FOR IMMEDIATE RELEASE
April 12, 2006
Regardless of what side of the political aisle they represent, most policymakers agree that government has an obligation to society's most vulnerable population: children victimized by abuse and neglect.
In an effort to spread awareness on this important issue, April has been designated as Child Abuse Prevention Month across the country. I think it is important to step back and examine how effectively we are dealing with abuse at the state level.
In Texas, it is the office of Child Protective Services (CPS) within the Department of Family and Protective Services (DFPS) that is charged with this responsibility. DFPS is organized into 11 geographic regions, and five districts throughout the state. The entirety of South Texas is a part of Region 11, extending from the tip of Texas to Bee and Refugio counties.
In Cameron and Hidalgo counties alone, CPS conducted 9,101 investigations alleging abuse or neglect in 2004. In 6,518 of these cases, abuse or neglect was confirmed, and 172 children were actually removed from their homes and placed in substitute care by CPS.
Over the past few years child deaths resulting from abuse and neglect have reached indefensible levels. In 2004, 204 children in Texas died from maltreatment. Many of these cases could have been prevented with adequate resources and staffing, but years of chronic under-funding have limited the Department's abilities.
Doing its rightful part, the Texas Legislature made sweeping reforms during the 79th Legislative Session. In addition to a $2.1 billion budget increase in DFPS's biennial budget, the passage of Senate Bill 6 created new protective policies, such as a mandatory 24-hour CPS response time for high priority abuse reports and a 72-hour limit for all others. Legislative changes will also lead to the hiring of 2,500 additional workers for investigative, administrative and support positions in CPS over the next few years.
The intent of SB 6 is to decrease per-worker caseloads, to increase coordination between caseworkers and local law enforcement, and to provide new technical support to investigative workers. I applaud these efforts and believe they represent the state's dedication to creating a better child welfare system.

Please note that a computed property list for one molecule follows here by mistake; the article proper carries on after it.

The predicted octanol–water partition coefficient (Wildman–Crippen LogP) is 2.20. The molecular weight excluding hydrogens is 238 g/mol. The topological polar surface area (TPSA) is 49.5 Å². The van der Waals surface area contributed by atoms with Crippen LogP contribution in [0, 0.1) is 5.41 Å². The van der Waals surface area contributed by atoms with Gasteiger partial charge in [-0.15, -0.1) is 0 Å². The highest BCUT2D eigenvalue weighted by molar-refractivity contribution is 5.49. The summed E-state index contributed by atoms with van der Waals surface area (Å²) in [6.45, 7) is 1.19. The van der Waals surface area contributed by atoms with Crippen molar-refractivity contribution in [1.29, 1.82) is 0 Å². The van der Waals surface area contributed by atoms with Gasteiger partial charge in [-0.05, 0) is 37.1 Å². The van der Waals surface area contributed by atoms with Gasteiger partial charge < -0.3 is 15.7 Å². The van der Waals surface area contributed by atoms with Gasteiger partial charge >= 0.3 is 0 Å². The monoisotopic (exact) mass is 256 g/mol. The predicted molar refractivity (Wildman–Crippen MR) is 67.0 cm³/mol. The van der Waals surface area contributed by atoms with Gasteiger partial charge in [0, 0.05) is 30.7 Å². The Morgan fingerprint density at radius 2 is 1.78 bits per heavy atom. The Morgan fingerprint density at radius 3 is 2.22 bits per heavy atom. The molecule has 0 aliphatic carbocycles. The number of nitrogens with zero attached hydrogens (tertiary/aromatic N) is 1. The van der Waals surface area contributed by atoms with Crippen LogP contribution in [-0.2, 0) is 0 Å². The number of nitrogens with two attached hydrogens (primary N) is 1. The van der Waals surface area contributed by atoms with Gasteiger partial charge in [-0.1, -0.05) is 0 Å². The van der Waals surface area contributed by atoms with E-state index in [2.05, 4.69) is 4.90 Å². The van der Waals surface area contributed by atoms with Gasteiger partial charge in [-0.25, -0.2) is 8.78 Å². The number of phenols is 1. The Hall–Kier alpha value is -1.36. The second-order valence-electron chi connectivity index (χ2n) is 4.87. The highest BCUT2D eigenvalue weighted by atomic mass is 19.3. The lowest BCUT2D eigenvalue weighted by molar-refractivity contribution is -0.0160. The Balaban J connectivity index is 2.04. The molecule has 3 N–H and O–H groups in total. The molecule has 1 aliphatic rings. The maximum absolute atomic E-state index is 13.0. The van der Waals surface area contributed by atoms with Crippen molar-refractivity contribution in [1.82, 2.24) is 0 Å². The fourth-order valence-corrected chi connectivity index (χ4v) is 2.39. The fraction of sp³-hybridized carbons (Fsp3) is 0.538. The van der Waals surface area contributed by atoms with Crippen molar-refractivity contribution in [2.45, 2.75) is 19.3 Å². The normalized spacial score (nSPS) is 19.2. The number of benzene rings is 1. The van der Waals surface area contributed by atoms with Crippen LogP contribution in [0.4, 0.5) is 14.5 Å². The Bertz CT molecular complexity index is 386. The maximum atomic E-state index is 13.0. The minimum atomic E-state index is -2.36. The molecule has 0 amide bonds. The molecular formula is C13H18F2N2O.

In spite of the general consensus that we should better protect our children, controversy exists as to the best methods. Some child welfare advocates argue for increasing contracts between the state and private care providers for service delivery. Others believe since the state is the conservator, and therefore the "protector" of children in CPS care, they can best administer these programs.
For years, the Department has outsourced foster care and adoptive services to private vendors. In these cases, the state contracts with a private company that provides services such as finding and recruiting foster families and placing children in these homes. However, the bill requires the privatization of many more key functions that have previously been the Department's responsibility.
SB 6 requires that the outsourcing of substitute care and case management begin next year and should be implemented statewide by 2011. The privatization of case management means that although the Department will remain the conservator of c children in CPS care, a private vendor will be responsible for overseeing most aspects of the children's lives, including their education and access to medical care.
During this period of transition, it is crucial that we remain vigilant about protecting this precious segment of society. The reforms that were authorized in SB 6 are well intended, but it is crucial that we monitor them closely to avoid unforeseen pitfalls associated with such an extreme transition. The recent privatization of CHIP, Medicaid, and Temporary Assistance for Needy Families (TANF) indicates that such changes are not likely to be undertaken without glitches.
There are many questions we must begin asking to prepare for these impending changes. We must consider how we can maintain motivation among current workers operating under the fear they'll lose their jobs to a private vendor. We also need to be assured that the state is prepared to quickly step in if a private contractor fails. Finally, there should be no doubt about who will be held accountable if a child in care is harmed.
Although I do not oppose the outsourcing of certain governmental functions to private firms, I do believe that when our children are involved, privatization should not be utilized in an attempt to reduce costs. If we are truly interested in "fixing the system," we must do so holistically.
Resources must not be diverted from one area to another, but should be increased across-the-board. Hiring more investigative workers should help prevent the abuse and death of children, but conversely, we must be prepared to handle more children in foster care, from the day they enter the system to the day they are released.
As always, if you have any input or questions regarding these or other matters, please do not hesitate to contact Doris Sanchez, my press secretary, 512-463-0385. Ms. Kate Volti, policy analyst, handles this issue for the Senator.